Perhaps the biggest challenge lies in getting the various parts of the airframe to the assembly site in southern France. The wings of the A380 will come from Broughton in north Wales, the rear and forward fuselage from Hamburg in Germany, the tail plane from Cadiz in Spain and the cockpit and front fuselage from St Nazaire on the French Atlantic coast.I wonder how much cost per plane the distribution of the factories adds?
In all previous Airbus programmes, the four-nation plane maker has been able to rely on its fleet of "guppy" transport aircraft– giant flying fish with huge mouths and cavernous cargo holds – to ferry component parts from the manufacturing sites to Toulouse. But the A380 is simply too large.
So instead, Airbus is having a specially designed ro-ro ship built in China to collect the wings, fuselage sections and tail fins and then transport them by sea to Bordeaux. From there they will be towed by special barge 100 kilometres down the River Garonne to the town of Langon before being deposited on to giant road trailers for the remainder of their journey. Because the trailers are so huge, the roads from Langon to Toulouse will have to be widened, at the expense of the French taxpayer. And because the journey will take three nights, special secure parking areas are having to be built along the route where the convoys can rest up during the day. At the peak of production, when Airbus is building four A380s a month, the main roads into Toulouse from the north-west will be clogged 12 nights a month with this slow-moving procession.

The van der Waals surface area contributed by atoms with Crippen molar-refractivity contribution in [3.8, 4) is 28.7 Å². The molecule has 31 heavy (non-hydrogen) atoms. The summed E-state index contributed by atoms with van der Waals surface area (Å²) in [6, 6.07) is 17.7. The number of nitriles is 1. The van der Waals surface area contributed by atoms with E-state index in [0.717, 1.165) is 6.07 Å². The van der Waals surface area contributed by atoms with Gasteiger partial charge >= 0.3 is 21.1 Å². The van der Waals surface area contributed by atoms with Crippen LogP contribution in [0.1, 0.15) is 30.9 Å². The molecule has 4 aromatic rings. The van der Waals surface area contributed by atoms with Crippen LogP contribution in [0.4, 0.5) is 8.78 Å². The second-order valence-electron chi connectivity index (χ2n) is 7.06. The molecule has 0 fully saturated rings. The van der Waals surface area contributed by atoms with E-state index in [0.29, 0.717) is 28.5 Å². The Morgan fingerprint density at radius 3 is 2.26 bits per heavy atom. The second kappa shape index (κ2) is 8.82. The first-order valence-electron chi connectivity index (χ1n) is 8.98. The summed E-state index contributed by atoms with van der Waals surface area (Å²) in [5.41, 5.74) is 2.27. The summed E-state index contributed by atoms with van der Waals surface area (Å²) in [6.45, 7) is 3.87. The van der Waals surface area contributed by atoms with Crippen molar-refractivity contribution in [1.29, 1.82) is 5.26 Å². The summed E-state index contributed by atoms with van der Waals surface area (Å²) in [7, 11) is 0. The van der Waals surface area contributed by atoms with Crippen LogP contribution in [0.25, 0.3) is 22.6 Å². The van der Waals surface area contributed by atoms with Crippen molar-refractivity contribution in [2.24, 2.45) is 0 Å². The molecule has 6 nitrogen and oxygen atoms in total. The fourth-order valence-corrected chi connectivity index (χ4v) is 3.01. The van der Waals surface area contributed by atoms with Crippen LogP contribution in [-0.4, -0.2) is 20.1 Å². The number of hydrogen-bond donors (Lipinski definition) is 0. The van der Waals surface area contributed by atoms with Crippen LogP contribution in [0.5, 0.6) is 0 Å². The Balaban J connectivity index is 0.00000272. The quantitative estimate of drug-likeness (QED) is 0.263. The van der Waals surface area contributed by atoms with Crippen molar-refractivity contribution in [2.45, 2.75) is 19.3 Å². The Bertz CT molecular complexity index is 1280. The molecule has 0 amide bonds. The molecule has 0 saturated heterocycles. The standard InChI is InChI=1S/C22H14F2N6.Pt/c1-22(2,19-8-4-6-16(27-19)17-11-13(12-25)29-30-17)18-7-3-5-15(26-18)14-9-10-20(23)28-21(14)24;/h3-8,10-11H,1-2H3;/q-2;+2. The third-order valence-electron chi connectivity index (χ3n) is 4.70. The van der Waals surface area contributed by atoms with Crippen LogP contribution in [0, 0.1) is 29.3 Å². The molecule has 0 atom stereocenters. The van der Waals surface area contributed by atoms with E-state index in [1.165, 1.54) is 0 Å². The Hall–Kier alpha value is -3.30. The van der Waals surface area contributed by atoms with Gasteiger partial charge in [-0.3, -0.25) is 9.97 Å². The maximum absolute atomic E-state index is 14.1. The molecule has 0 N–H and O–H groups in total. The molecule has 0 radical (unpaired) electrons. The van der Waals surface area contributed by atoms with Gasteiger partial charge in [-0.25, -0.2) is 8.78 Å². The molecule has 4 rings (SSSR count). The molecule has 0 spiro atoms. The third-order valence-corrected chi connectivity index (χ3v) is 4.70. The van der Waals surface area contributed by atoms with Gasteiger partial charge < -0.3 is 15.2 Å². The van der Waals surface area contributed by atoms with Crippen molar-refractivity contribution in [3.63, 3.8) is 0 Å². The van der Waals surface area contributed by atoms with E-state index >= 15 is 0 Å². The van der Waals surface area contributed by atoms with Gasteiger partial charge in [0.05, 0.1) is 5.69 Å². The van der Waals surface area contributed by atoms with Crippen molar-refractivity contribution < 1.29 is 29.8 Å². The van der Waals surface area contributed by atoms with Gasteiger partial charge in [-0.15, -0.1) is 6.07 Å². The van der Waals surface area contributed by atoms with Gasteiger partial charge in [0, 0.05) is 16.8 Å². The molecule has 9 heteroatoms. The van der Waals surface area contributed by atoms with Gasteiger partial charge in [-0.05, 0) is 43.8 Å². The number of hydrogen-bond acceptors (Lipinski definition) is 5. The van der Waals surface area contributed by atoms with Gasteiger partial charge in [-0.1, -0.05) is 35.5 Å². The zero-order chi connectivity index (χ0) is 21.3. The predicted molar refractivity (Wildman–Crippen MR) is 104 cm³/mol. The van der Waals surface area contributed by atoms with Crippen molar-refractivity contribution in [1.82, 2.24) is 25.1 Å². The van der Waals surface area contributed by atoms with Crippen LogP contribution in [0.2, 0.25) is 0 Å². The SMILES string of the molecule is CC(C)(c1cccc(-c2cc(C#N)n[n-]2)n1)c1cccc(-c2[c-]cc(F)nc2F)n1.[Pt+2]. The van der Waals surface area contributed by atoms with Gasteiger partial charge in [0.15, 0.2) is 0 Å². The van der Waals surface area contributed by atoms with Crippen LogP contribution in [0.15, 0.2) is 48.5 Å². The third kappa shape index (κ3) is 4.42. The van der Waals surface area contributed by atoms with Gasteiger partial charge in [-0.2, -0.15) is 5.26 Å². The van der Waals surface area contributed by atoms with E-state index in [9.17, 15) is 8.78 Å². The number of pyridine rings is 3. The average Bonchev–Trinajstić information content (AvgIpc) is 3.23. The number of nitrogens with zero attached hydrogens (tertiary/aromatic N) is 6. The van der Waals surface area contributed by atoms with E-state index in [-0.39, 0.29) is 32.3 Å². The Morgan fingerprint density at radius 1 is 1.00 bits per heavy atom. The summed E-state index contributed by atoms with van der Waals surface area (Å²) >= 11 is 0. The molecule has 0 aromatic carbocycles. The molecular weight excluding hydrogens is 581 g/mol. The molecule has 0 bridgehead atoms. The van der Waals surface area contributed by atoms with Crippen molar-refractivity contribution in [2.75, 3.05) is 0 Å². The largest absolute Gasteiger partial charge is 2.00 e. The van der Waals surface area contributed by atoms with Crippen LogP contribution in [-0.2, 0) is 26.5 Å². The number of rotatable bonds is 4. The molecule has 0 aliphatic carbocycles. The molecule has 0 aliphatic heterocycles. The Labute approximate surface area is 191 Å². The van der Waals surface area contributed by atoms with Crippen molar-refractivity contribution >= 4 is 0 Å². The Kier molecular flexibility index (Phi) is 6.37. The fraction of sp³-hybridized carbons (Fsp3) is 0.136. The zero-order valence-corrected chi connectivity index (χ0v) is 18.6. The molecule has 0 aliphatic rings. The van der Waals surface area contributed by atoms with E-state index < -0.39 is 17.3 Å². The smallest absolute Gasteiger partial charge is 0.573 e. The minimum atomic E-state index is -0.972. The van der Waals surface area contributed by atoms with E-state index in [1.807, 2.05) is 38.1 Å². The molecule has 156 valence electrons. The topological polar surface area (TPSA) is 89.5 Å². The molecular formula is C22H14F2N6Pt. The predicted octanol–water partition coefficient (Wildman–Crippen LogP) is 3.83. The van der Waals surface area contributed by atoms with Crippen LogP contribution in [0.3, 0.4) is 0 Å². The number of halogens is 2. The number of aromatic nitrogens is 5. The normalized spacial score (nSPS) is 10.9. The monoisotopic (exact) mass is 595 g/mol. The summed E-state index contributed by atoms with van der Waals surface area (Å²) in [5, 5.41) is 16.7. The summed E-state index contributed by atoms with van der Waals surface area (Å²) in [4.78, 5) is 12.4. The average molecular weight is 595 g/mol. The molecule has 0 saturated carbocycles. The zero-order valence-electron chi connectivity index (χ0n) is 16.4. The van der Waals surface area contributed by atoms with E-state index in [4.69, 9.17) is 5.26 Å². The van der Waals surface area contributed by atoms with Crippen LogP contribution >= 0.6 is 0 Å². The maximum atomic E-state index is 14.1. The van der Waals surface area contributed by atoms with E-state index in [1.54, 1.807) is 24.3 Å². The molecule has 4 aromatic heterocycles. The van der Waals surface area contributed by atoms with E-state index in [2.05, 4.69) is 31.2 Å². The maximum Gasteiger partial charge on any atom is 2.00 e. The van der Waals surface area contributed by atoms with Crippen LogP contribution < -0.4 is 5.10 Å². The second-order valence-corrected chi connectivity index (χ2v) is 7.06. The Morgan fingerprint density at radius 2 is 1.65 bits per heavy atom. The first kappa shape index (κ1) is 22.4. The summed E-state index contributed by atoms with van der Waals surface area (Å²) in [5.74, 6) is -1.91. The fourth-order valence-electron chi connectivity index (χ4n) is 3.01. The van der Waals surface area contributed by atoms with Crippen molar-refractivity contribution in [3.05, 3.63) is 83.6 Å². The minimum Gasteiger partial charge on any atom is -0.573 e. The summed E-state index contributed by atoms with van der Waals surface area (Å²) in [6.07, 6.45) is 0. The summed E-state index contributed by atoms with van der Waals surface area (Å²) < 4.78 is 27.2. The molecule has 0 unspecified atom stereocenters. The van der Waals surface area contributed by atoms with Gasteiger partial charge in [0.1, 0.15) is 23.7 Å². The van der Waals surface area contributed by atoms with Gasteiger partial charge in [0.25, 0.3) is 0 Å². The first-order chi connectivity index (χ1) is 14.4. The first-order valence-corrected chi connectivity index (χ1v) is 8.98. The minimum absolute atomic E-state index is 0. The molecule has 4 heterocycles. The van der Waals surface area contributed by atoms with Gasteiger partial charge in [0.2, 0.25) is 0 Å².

Government efficiency - Airbus, the European government sponsored airplane manufacturer, demonstrates a pathology of democratic socialism: